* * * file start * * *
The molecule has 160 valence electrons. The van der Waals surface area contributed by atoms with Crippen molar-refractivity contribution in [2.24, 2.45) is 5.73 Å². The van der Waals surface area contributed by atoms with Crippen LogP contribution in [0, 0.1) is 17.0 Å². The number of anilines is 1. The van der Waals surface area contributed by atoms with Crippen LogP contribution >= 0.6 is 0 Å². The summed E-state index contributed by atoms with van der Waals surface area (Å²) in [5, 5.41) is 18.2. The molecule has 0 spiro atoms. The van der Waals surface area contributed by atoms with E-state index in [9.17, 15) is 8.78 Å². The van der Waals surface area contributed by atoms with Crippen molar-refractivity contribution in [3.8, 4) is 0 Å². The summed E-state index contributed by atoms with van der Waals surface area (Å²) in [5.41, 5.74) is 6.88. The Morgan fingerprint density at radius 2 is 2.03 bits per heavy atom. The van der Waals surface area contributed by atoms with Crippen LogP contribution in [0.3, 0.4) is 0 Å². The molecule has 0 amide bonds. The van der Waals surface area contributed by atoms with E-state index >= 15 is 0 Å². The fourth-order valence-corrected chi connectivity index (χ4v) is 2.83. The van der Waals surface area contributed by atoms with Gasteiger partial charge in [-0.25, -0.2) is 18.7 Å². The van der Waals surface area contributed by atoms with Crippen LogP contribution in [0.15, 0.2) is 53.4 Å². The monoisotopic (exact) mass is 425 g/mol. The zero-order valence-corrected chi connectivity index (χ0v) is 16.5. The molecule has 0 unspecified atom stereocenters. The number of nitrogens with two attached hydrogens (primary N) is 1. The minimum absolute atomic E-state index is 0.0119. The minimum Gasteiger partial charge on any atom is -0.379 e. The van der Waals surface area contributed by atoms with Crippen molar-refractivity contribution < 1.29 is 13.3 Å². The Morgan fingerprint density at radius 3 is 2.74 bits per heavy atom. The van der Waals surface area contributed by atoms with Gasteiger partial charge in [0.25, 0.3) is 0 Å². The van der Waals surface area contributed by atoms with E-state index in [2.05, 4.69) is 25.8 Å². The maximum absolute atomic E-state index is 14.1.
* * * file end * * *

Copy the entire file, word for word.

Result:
The molecule has 160 valence electrons. The van der Waals surface area contributed by atoms with Crippen molar-refractivity contribution in [2.24, 2.45) is 5.73 Å². The van der Waals surface area contributed by atoms with Crippen LogP contribution in [0, 0.1) is 17.0 Å². The number of anilines is 1. The van der Waals surface area contributed by atoms with Crippen LogP contribution >= 0.6 is 0 Å². The summed E-state index contributed by atoms with van der Waals surface area (Å²) in [5, 5.41) is 18.2. The molecule has 0 spiro atoms. The van der Waals surface area contributed by atoms with E-state index in [9.17, 15) is 8.78 Å². The van der Waals surface area contributed by atoms with Crippen molar-refractivity contribution in [3.8, 4) is 0 Å². The summed E-state index contributed by atoms with van der Waals surface area (Å²) in [5.41, 5.74) is 6.88. The Morgan fingerprint density at radius 2 is 2.03 bits per heavy atom. The van der Waals surface area contributed by atoms with Crippen LogP contribution in [0.3, 0.4) is 0 Å². The molecule has 0 amide bonds. The van der Waals surface area contributed by atoms with E-state index >= 15 is 0 Å². The fourth-order valence-corrected chi connectivity index (χ4v) is 2.83. The van der Waals surface area contributed by atoms with Gasteiger partial charge in [-0.25, -0.2) is 18.7 Å². The van der Waals surface area contributed by atoms with Crippen LogP contribution in [0.15, 0.2) is 53.4 Å². The monoisotopic (exact) mass is 425 g/mol. The zero-order valence-corrected chi connectivity index (χ0v) is 16.5. The molecule has 0 unspecified atom stereocenters. The number of nitrogens with two attached hydrogens (primary N) is 1. The minimum absolute atomic E-state index is 0.0119. The minimum Gasteiger partial charge on any atom is -0.379 e. The van der Waals surface area contributed by atoms with Crippen molar-refractivity contribution < 1.29 is 13.3 Å². The Morgan fingerprint density at radius 3 is 2.74 bits per heavy atom. The van der Waals surface area contributed by atoms with Gasteiger partial charge in [0.25, 0.3) is 0 Å². The van der Waals surface area contributed by atoms with E-state index in [2.05, 4.69) is 25.8 Å². The maximum absolute atomic E-state index is 14.1.